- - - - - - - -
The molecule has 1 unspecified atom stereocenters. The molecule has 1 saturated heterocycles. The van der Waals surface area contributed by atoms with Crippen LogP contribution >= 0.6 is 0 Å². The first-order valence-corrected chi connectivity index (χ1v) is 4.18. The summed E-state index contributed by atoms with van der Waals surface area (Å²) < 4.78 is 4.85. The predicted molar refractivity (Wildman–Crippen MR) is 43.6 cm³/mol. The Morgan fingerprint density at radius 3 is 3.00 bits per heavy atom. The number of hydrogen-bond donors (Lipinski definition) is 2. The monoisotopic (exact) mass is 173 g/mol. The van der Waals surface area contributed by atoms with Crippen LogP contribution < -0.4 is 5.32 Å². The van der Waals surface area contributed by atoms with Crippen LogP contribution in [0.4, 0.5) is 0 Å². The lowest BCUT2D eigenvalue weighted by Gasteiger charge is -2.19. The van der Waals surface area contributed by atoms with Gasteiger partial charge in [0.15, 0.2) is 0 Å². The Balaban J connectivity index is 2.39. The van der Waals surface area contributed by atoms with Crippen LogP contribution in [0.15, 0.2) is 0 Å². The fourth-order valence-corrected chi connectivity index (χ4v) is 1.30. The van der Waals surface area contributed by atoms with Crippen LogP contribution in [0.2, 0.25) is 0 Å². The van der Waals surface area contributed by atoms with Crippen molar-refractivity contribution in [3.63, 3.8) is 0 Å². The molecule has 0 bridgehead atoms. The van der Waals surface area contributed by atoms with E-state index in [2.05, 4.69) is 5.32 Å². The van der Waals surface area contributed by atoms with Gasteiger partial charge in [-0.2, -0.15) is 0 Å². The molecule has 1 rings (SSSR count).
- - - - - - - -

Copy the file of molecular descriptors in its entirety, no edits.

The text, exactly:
The molecule has 1 unspecified atom stereocenters. The molecule has 1 saturated heterocycles. The van der Waals surface area contributed by atoms with Crippen LogP contribution >= 0.6 is 0 Å². The first-order valence-corrected chi connectivity index (χ1v) is 4.18. The summed E-state index contributed by atoms with van der Waals surface area (Å²) < 4.78 is 4.85. The predicted molar refractivity (Wildman–Crippen MR) is 43.6 cm³/mol. The Morgan fingerprint density at radius 3 is 3.00 bits per heavy atom. The number of hydrogen-bond donors (Lipinski definition) is 2. The monoisotopic (exact) mass is 173 g/mol. The van der Waals surface area contributed by atoms with Crippen LogP contribution < -0.4 is 5.32 Å². The van der Waals surface area contributed by atoms with Crippen LogP contribution in [0.4, 0.5) is 0 Å². The lowest BCUT2D eigenvalue weighted by Gasteiger charge is -2.19. The van der Waals surface area contributed by atoms with Gasteiger partial charge in [0.15, 0.2) is 0 Å². The Balaban J connectivity index is 2.39. The van der Waals surface area contributed by atoms with Crippen LogP contribution in [0.15, 0.2) is 0 Å². The fourth-order valence-corrected chi connectivity index (χ4v) is 1.30. The van der Waals surface area contributed by atoms with Crippen LogP contribution in [0.2, 0.25) is 0 Å². The van der Waals surface area contributed by atoms with Crippen molar-refractivity contribution in [3.63, 3.8) is 0 Å². The molecule has 0 bridgehead atoms. The van der Waals surface area contributed by atoms with E-state index in [2.05, 4.69) is 5.32 Å². The van der Waals surface area contributed by atoms with Gasteiger partial charge in [-0.2, -0.15) is 0 Å². The molecule has 1 rings (SSSR count).